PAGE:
Whether notification comes from an open filing with the SEC, a private letter or an inbound call, the mere presence of an activist investor or fund in a company’s stock is enough to put even the most stalwart management team on edge. In recent years, the growth of specialty and hedge funds has led to a dramatic increase in shareholder activism, which has brought both problems and benefits to investors and managements.
One important point to keep in mind when dealing with activists is that despite their loud voices, activist shareholders’ opinions should not outweigh those of other shareholders. That said, as shareholders, activists’ opinions are important and can be very helpful if approached with an open mind, as most activists seek increases in a company’s share price just as management teams do.
However, interests often diverge with the time frames and methods each would like to see. Activists often seek to unlock existing value as rapidly as possible, often through reorganization and austerity, while management teams often take a longer-term view that focuses on investment and franchise expansion. Depending on the specific case, either approach could be the best path for shareholders as a whole.
Understanding Activist Shareholders
Even if there have not been any formal requests by an activist group known to be holding a company’s shares, it is time to organize and begin gathering background information. Here are key steps to take to understand your activist shareholders:
- Form a monitoring team consisting of senior management, legal, and IR representatives
- Research the investor or group, answering these questions:
- Who are the players?
- How much capital do they have?
- What has been their modus operandi in the past?
- What types of demands have they made in the past?
Such information can be obtained through public filings, but valuable insight can also be gained from investment banks, and external legal and investor relations advisors. If no demands ever surface, then the company will simply know quite a bit about one of its shareholders; however, if the situation escalates (as it often does), the company will be better prepared to react.
Once an activist requests a meeting or makes an open declaration, start direct communications as quickly as possible, and add board representation, external legal and potentially IR expertise to the internal team. Early communication is very important to demonstrate engagement in the process and to learn what a group wants and what it actually needs to be satisfied. In addition, most activist groups, like most people, become much more difficult to deal with when they perceive they are not being taken seriously. Avoid this impression at all costs.
Management needs to consider any requests carefully, and determine what it can live with versus what might be detrimental. Common requests include, for example, the removal of a poison pill provision or a classified board. Concessions that management can live with (or that may be – or are becoming – best practices) should be strongly considered as part of the bargaining process, as they are likely to remain “hot-button” issues long into the future. If there are items that management believes will be detrimental to the strategic plan of the company, make the case as clearly and succinctly as possible in face-to-face meetings.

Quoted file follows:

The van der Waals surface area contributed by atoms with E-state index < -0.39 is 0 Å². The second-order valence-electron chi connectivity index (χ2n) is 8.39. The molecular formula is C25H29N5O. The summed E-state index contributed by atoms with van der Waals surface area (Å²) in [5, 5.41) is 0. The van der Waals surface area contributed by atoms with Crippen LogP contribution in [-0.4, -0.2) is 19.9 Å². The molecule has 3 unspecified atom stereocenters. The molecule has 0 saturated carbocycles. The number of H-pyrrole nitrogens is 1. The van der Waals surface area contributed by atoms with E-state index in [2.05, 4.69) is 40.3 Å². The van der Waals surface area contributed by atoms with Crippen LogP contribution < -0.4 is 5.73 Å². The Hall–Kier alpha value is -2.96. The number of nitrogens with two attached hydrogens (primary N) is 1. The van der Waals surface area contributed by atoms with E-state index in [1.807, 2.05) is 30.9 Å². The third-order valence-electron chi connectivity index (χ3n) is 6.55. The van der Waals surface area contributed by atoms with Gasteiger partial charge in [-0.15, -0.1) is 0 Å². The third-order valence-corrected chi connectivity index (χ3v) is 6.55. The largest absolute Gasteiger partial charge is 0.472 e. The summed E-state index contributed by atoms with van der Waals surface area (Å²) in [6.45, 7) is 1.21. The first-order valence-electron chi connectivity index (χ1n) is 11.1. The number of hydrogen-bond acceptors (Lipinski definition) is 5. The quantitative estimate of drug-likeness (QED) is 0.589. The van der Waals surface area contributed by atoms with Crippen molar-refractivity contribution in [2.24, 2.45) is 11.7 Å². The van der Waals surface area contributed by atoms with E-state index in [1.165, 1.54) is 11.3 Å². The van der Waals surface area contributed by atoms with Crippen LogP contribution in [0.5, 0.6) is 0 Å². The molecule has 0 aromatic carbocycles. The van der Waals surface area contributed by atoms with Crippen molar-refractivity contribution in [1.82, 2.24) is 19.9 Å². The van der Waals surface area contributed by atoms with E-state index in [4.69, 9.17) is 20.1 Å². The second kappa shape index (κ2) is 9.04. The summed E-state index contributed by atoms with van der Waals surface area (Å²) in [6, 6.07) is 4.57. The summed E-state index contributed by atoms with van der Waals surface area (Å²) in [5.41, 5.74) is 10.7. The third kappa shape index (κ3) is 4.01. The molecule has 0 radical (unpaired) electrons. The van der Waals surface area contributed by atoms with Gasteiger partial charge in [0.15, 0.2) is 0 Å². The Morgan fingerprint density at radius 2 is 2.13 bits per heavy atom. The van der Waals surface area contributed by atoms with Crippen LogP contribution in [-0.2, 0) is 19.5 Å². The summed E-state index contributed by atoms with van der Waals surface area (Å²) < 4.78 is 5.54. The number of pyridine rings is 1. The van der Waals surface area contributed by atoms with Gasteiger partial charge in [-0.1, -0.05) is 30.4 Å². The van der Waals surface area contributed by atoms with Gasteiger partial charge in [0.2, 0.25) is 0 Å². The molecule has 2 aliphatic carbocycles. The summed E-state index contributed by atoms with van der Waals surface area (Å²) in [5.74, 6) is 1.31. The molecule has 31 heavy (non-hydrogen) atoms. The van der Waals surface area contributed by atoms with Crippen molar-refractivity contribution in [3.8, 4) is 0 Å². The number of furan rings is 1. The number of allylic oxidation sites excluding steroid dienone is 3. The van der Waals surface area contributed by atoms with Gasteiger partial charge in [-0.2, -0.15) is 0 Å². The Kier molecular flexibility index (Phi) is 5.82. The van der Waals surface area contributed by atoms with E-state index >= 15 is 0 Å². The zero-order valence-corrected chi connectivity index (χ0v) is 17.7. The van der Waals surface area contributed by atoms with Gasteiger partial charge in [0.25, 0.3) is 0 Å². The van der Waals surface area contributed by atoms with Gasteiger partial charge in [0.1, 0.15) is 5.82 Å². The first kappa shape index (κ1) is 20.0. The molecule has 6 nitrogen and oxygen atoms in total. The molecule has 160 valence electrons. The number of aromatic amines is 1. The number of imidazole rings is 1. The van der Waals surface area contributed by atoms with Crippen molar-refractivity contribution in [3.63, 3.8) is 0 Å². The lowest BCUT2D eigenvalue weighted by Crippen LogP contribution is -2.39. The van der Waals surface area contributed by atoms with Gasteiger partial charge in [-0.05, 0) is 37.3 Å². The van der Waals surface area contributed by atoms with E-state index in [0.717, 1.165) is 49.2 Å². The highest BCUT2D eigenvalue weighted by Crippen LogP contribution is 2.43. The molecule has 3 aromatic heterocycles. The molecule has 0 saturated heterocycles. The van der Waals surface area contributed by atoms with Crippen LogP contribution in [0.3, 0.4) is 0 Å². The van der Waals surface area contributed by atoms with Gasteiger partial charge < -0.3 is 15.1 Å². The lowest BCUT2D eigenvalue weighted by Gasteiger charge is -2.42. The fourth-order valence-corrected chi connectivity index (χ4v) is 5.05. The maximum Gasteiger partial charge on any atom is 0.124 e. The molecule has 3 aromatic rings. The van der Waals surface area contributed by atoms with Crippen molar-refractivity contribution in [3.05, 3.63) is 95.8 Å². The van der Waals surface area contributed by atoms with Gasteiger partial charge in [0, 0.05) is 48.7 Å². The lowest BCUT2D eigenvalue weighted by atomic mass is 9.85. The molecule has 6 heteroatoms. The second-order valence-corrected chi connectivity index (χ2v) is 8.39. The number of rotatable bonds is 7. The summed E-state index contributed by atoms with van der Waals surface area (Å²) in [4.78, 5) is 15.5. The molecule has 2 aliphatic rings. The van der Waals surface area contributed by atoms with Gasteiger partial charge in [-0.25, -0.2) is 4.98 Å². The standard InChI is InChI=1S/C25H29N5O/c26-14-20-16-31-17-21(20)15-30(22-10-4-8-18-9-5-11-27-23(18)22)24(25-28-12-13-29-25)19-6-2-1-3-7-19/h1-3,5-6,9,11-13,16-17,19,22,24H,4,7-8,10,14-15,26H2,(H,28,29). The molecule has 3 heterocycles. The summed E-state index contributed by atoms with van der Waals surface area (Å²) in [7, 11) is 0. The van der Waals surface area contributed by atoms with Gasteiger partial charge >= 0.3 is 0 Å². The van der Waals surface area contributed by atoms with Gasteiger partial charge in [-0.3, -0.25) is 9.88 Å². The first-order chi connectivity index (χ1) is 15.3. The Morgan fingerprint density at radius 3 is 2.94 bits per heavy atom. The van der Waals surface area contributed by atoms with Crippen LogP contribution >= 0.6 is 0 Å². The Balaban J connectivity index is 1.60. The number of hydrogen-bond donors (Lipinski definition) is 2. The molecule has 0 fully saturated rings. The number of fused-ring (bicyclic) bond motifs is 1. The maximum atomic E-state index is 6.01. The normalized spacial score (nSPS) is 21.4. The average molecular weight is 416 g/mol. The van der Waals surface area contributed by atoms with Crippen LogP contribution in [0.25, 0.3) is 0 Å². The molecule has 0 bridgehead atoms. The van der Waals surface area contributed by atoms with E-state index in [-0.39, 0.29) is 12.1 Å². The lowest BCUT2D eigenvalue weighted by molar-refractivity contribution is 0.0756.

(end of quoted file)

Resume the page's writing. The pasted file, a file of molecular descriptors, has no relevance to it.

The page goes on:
While one or two face-to-face meetings can demonstrate management’s commitment to the process, keep in mind that any information shared during those meetings or incrementally, which is not currently in the public domain, should be properly disclosed and made available to all shareholders, if applicable.
If interactions move into the public eye, management needs to explain the company’s point of view directly with major shareholders. Early communication will demonstrate that management takes shareholder opinions seriously and will help if there is a shareholder vote in the offing. Again, management must provide a concise and compelling argument as to why its vision is better for shareholders and the company.
Sometimes all one’s preparation and negotiations fail to resolve the issues, and public interactions can get heated. Despite the temptation to make things personal (even when the activist gets personal), it’s best to keep to the high road. Win or lose on the issues, a company’s management can make or break its reputations during this often very public process.
Good counsel and preparation can go a long way toward helping your company in the event that an activist shareholder targets your company. Contact us for more strategic information that can help with your IR planning and decision making, and sign up for our newsletter to learn more about best practices in investor relations.